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Weston Woods
For 50 years Weston Woods Studios has been the principal innovator in the translation of picture books into the audiovisual media. Our adaptations are faithful reflections of classic children's picture books designed to motivate beginning, struggling, reluctant and limited English language proficient readers to WANT to read.

Danny and the Dinosaur Discussion Guide

Danny and the Dinosaur is about a little boy named Danny who discovers a dinosaur while visiting a museum. Much to Danny's surprise the dinosaur is real and journeys out of the museum with Danny and into the city.

As Danny and the dinosaur travel throughout the city they have all kinds of adventures together. They help people cross streets, take a river ride, visit a zoo, and play games of hide and seek.

When the day ends, the dinosaur returns to the museum and Danny returns home -- but Danny and the dinosaur leave one another with memories of an exciting day spent with a new friend.


  • Children will learn about dinosaurs
  • Children will explore friendships
  • Children will investigate ways friends enjoy one another

Before Reading Activities

Show children pictures of dinosaurs. Explain that dinosaurs existed about 65 million years ago and are now extinct. Ask children: If dinosaurs were alive today and you and the dinosaurs could do something fun, what would you do? Since dinosaurs were very very large what kinds of things could they help you do that you can't do by yourself? If you could take a ride on a dinosaur's back, where would you want the dinosaur to take you? Explain to children that in the story they are about to hear, a boy named Danny meets a dinosaur and has some exciting adventures.

Share the book, Danny and the Dinosaur, with children. Then ask: How do you think Danny felt the first time the dinosaur spoke to him? How do you think Danny felt when he and the dinosaur left the museum? What other kinds of problems, besides the ones the dinosaur had in the film, do you think the dinosaur might have in the city? Which of Danny and the dinosaur's adventures was the most fun? Why? How do you think Danny and the dinosaur felt when they had to say goodbye? What could Danny and the dinosaur think about to make themselves happy after they reach their separate homes?

After Reading Activities

Have children compare the ways Danny and the dinosaur felt about one another at the beginning of the story and at the end. Ask: Do you think Danny and the dinosaur felt like better friends at the end of the day? Why? Why not? Have children discuss their own friendships and the kinds of things they like to do with their friends. Help children understand that friendships, whether between people, or people with pets, is something very special and important. Ask: How do you show your friends you care for them? What helps you to know that your friends care for you? What is the best thing about having a special friend (friends)?

Plan a field trip to a museum. Help prepare children for the trip by making simple checklists of items they should search for in the museum. (use simple pictures instead of words for younger children). Challenge children by seeing how many items they can find once you arrive at the museum.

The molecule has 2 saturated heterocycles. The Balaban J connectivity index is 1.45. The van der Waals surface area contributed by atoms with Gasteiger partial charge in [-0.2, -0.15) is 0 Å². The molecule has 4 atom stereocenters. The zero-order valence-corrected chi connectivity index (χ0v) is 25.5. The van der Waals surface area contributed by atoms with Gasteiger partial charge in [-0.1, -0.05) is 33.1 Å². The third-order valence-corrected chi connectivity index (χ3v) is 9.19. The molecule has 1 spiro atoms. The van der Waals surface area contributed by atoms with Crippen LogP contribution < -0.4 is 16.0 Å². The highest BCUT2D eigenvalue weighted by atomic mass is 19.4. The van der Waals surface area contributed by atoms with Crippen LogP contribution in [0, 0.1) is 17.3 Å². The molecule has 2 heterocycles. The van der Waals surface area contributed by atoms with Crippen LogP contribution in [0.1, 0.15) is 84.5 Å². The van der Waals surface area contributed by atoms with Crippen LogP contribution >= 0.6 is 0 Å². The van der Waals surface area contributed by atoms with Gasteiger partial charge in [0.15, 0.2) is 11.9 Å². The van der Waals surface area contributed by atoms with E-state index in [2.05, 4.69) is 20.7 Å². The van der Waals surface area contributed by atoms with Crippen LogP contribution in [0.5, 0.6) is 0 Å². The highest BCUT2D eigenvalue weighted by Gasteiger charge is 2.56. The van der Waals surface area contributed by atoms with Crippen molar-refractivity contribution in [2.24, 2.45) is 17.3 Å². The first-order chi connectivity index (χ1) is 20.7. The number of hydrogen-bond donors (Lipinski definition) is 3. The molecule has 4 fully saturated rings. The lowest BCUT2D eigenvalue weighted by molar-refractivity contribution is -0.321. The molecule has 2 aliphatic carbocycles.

Have children pay particular attention to dinosaur skeletons which may be on display at the museum. Discuss how the size and shape of the dinosaurs is different from animals children see today.

Supply a large sheet of craft paper, paint and scissors that children can use to paint and cut out their own dinosaur. When the dinosaur has dried, have children write their stories, or print them as they dictate them to you, and display them by stapling them to the dinosaur.

Help children build skill in estimating by playing a game of "How big is a dinosaur?" List the measurement of a Tyrannosaurus Rex on the chalkboard (approx. 50 feet long). Then ask: How many rulers would you have to line up to be as long as this dinosaur? How many of your friends would have to lie down, fingers to toes, to be as long as a dinosaur?  Record children's responses. Then have children watch as you calculate the different measurements to see which estimates are closest to the actual length of a Tyrannosaurus Rex.

Encourage children to think about other kinds of animals they might want for a friend. Ask: What kinds of things would you and your animal friend do together?  What kinds of things would you do with this animal that you couldn't do with other kinds of animals? What special abilities does your animal friend have? How would you introduce your animal friend to your other friends?  What kinds of games would you like to play with your animal friend and other friends? Remind children of the hide and seek game Danny and the dinosaur played with Danny's friends. Ask: Why do you think Danny told his friends to pretend they couldn't see the dinosaur?

Video programs about friendship available from Weston Woods include:

Danny and the Dinosaur by Syd Hoff

Andy and the Lion by James Daugherty

Apt. 3 by Ezra Jack Keats

Arnie the Doughnut by Laurie Keller

The Beast of Monsieur Racine by Tomi Ungerer

The Caterpillar and the Polliwog by Jack Kent

Chato and the Party Animals by gary Soto, ill. by Susan Guevara

Happy Birthday, Moon by Frank Asch

The Happy Lion by Louise Fatio, ill. by Roger Duvoisin

Here Comes the Cat! by Frank Asch and Vladimir Vagin

Hondo and Fabian by Peter McCarty

The Island of the Skog by Steven Kellogg

Mike Mulligan and His Steam Shovel by Virginia Lee Burton

TO ORDER:  For Public Library sales call 800-243-5020 / For School Library sales call 800-621-1115.

This guide may be photocopied for free distribution without restriction.

Copyright 2008 Weston Woods.

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